This week something quite fascinating arrived at my office. Something that really made me stop and think for just a few moments. It wasn’t a fancy gift or grand delivery- it was a simple ‘Thank You’ card. I appreciate that a thank you card sounds very simple, even perhaps uninteresting. The difference this time was not the card, but the sender. This card was sent to me not from a satisfied client, but most surprisingly from my client’s former wife- ‘the opposition’ as some might say.
Well she of course was not the ‘opposition’ at all- she was exactly as I say- my client’s former wife and the mother of his child. We found ourselves in the Family Courts recently and after some discussion and a bit of back and forth, were able to find a resolution. So this week I received a card from my ‘opponent’ thanking me for helping her and her ‘whole’ family-being my client, their child and her.
It really took my breath away.
The life of a Family Lawyer is at times a thankless role. We do our best to help our clients who are often in the throes of significant grief, feeling fear, anger, sadness and uncertainty. With these deep emotions often comes erratic and challenging behaviour. We are often the first point of call when a client needs to voice their anger or their fear or when something just isn’t working out as they hoped. This takes its toll on even the most robust practitioner.
So what do you do? What do you do as a Family Lawyer when you receive that email (the 10th one before 10am) that seems to be another complaint about something you have or have not done. How do you keep the confidence to plough through? I am certain I don’t have all the answers on this one and would welcome your thoughts, but here are my tips-
- Let your client be a client- I was reminded by a dear friend and colleague last year that we must allow our clients to be just that- ‘clients’. I was having a difficult time with a client who had taken to including some personal snipes in their emails to me. I was assessing whether it was perhaps time for our professional relationship to come to an end as I sensed that our working relationship was quickly becoming ‘unworkable’. Wisely, my colleague reminded me that my client was only demonstrating their fears, anxiousness and upset and at that time I was the person in the firing line as I was the only one they could really express their true feelings too. I took a deep breath and picked up the phone. After a long conversation my client and I were able to cut a deal- I was still going to be the recipient of some (at times) hurtful emails but we were able to set some ground rules about how we might together discuss and at times debate the legal options as they arose. I just had to remind myself that this really was not about me and sometimes my job is all about just being there because no one else can really understand just how that person, my client, feels.
- Know your own limitations- Sometimes, no matter how hard you try, you are just not the right fit for some clients and just as importantly, they are just not the right fit for you! This can often be a quick and mutual decision after a short first meeting, but sometimes it may not become apparent until significant amount of time and money has been invested by both of you in difficult legal proceedings. It is in these circumstances that it can sometimes be so much harder to step away. There is skill in knowing your own limitations but even more skill and confidence in being able to then act upon them. Don’t ever be afraid to say no. If your professional relationship is just not working well it won’t be long before this client file is the one you leave to the end of each day- where the emails are left at the bottom of your inbox and where your stomach turns before you pick up the phone. Don’t be afraid to speak openly to your client about what you can and cannot offer and discuss with them the other options that are available for their representation.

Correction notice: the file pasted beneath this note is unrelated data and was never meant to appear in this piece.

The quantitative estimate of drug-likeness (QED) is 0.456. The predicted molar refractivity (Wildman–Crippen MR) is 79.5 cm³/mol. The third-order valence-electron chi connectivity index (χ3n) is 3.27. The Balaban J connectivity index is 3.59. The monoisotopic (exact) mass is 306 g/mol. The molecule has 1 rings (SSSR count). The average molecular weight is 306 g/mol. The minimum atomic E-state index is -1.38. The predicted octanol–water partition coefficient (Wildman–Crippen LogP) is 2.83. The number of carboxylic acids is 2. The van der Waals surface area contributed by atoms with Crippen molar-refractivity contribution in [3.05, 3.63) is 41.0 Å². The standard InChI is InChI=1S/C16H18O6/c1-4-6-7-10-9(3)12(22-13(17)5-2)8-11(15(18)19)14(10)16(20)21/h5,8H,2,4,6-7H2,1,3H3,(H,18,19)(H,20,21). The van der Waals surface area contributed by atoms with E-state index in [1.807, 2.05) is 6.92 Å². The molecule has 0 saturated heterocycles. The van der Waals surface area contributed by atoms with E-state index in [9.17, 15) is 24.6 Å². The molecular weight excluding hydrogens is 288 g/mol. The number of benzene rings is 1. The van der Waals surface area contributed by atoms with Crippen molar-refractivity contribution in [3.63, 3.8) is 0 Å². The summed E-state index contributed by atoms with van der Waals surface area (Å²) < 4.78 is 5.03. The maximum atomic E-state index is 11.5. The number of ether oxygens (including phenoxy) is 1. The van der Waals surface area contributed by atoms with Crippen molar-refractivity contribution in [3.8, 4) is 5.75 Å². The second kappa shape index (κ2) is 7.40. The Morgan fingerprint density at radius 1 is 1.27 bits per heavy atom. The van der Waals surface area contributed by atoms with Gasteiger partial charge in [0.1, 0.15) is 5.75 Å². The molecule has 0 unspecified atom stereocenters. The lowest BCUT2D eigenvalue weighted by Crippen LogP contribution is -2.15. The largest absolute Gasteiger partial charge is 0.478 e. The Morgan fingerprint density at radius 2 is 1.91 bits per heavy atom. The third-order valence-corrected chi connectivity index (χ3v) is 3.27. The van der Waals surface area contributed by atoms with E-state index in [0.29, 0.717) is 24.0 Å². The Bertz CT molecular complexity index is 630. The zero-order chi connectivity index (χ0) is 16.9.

- When the good things happen take the time to celebrate them (over and over!)- In a busy work day, filled with meetings and deadlines it can be too easy to overlook the positive news, the small (or big) thank you’s and the good outcomes. No sooner have you finished something that the next thing begins. The irony of course is that the stuff that sticks with us is often the things were we have either not done as well as we liked or where someone, often a client, is unhappy with our performance (whether justifiably or not). While we all enjoy a celebratory lunch that is not always practical or within your control so instead I set you this challenge!
Today I want you to really focus on the good stuff- the short ‘thank you’s’ you receive at the end of the phone call or the kind well wishes in the emails that are coming in. If you open your eyes I bet you will be surprised just how many there are. Write them down and then, take 5 minutes later today to share them with a colleague. (And if you have the time- share them with me!)
Then, take your pen, find a card or piece of paper (email just won’t work for this one) and send someone you know, someone you work with a ‘thank you’. Post it- the old fashioned way with a stamp and all- and see what happens.
In my office I frame every thank you card or email I receive. I have two walls covered in them to remind me, my team and even my clients that we value their ‘thank you’s’ more than anything. Even with such a physical reminder of the appreciation we have received it is still too easy to get caught up in the things I wish I had done better and overlook all that was done well.
I have received a lot of ‘Thank You’ cards in my time and I appreciate every one. But my surprise gift this week was the first I have ever received from the person whom I am in essence acting against. It really brought home for me that as Family Lawyers, when we do our jobs well we can help a whole family, not just our own clients.